Upon reading Third Class Superhero, two things happened: 1) I fell madly, deeply, acutely in love. 2) I became hideously angry at the world.. I assume due to a resentment toward the society we live in and the amount of people who would be left confused by Yu's short stories when they so obviously spell out the mundane parts of our every day lives... in the most creative ways possible.

To say Yu's book changed me would be an understatement. I felt as though I walked away a solid five years senior
Kelly H. (Maybedog)
I started out liking this book. By the end I was actually angry. The first story was very good. The second was as well, although I thought to myself, "some similar themes here." The third: "Hmm, this is a trend, same themes." The fourth: "Oh, this is different. Oh wait, here we are again." And so forth.

Every story in this collection covers all or most of the following topics: middle-aged angst, middle-aged emotional numbness, cookie-cutter middle-aged lives, disconnection with self that increase
Jan 04, 2008 Speedtribes rated it liked it
Here's a book I grabbed because of the really awesome cover.

This was well written, if a bit dry in the sense that almost every story was more exploratory with its form than its content. Taking in mind that the content mainly deals with mediocrity as seen in middle class, self-pitying men, it's actually a good thing that the 'tone' of the text is so removed from the emotional aspects. I'd have been disgusted with the indulgent emo long before I got past the second page, otherwise.

Technically, it
Apr 09, 2011 Nancy rated it liked it
How did this book find me, and, more to the point, how did I survive it?

I've turned 50? Check.

My mom is slipping toward the end her life? Check.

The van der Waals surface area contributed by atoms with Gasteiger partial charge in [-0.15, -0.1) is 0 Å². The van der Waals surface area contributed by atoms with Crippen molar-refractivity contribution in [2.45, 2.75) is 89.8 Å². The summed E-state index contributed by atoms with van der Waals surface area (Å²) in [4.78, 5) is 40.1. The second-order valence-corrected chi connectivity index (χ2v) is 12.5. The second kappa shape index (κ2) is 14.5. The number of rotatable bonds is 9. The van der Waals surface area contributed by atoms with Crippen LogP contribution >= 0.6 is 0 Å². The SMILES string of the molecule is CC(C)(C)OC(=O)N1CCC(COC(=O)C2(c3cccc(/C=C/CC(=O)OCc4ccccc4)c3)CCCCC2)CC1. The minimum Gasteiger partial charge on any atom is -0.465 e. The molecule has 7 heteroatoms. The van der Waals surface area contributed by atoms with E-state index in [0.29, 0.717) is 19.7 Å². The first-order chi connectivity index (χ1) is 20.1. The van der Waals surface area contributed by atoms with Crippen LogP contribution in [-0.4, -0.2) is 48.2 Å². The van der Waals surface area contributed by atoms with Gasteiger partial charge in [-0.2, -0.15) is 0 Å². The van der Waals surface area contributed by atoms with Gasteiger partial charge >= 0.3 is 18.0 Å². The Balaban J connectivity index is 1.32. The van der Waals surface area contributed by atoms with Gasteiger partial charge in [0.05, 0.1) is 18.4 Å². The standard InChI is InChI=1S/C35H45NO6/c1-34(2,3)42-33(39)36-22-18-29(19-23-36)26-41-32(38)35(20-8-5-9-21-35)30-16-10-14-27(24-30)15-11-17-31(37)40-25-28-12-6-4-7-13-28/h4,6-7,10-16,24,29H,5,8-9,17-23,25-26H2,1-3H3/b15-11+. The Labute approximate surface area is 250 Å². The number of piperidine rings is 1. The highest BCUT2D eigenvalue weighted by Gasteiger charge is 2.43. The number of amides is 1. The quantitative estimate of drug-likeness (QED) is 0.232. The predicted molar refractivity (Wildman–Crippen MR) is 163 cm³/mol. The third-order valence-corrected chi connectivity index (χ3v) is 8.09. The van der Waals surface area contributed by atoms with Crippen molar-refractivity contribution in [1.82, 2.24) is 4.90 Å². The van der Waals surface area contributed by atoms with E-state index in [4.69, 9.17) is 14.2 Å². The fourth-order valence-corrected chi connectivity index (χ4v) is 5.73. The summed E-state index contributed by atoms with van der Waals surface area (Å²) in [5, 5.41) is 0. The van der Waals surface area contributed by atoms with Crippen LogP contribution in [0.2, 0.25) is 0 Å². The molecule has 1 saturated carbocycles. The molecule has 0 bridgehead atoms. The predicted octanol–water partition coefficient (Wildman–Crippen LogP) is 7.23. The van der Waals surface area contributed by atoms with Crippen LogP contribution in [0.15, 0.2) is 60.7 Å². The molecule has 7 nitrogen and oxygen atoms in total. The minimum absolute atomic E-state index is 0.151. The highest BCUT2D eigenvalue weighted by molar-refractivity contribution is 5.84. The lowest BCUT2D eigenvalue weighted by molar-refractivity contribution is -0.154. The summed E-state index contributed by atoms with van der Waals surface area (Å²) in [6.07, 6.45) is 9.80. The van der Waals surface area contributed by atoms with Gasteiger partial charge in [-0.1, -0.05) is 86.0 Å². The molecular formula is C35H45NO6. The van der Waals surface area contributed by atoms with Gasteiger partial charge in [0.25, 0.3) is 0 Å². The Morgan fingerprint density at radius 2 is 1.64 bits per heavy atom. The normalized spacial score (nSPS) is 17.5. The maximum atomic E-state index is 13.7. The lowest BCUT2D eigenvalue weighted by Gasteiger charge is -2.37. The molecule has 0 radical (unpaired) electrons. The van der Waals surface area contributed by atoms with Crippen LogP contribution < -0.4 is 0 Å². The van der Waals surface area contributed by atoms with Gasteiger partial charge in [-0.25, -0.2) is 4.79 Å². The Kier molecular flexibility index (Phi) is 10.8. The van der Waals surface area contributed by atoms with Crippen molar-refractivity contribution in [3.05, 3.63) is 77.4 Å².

Now is a the time I should be telling stories to her, if not HER story? Check.

I don't know how to tell her story, much less end it? Check?

I know there are plot points in her life, in my life, I'd like to tie up in a satisfying narrative, but can't? Have faced there will always be things unsaid even though we're both alive and in touch and speaking? Chec
Abbey E
Jan 08, 2016 Abbey E rated it it was ok
A surprising blend of humor and candor with heavy genre influences, Third Class Superhero is a definitive collection of stories which showcase Charles Yu's unique and altogether captivating talent: expressing genuine, lifelike emotion (or lack thereof) in a believable fantastic setting.
Similar to another favorite of mine, Ready Player One, Third Class Superhero blends dry humor, depressing circumstances, and fantastical Science Fictional/comic book elements flawlessly. It follows those who want
Tyrannosaurus regina
This book caught me by surprise. I picked it up (for a certain value of picked it up that now applies to digital possessions) because it looked like it would be okay, and it was so very much more than okay. I love the experimentations with narrative and with structure and the very broad yet very exacting view of the world and the way it is and the way it could be.
Nov 17, 2011 David rated it liked it
A nice one day read while at home recuperating.

Most of the stories in this collection are clever and fun. Some are more fun and some are too clever. Charles is bright, no doubt about it, but times it has echos of pretension. His one story, Realism, is written discussing realism in a meta-meta fiction way. I get it - your smart. On the other hand there are some that his intelligence pays dividends. Both 32.05864991% (the percentage that is a maybe) and 401(k) are both intellectual but clever and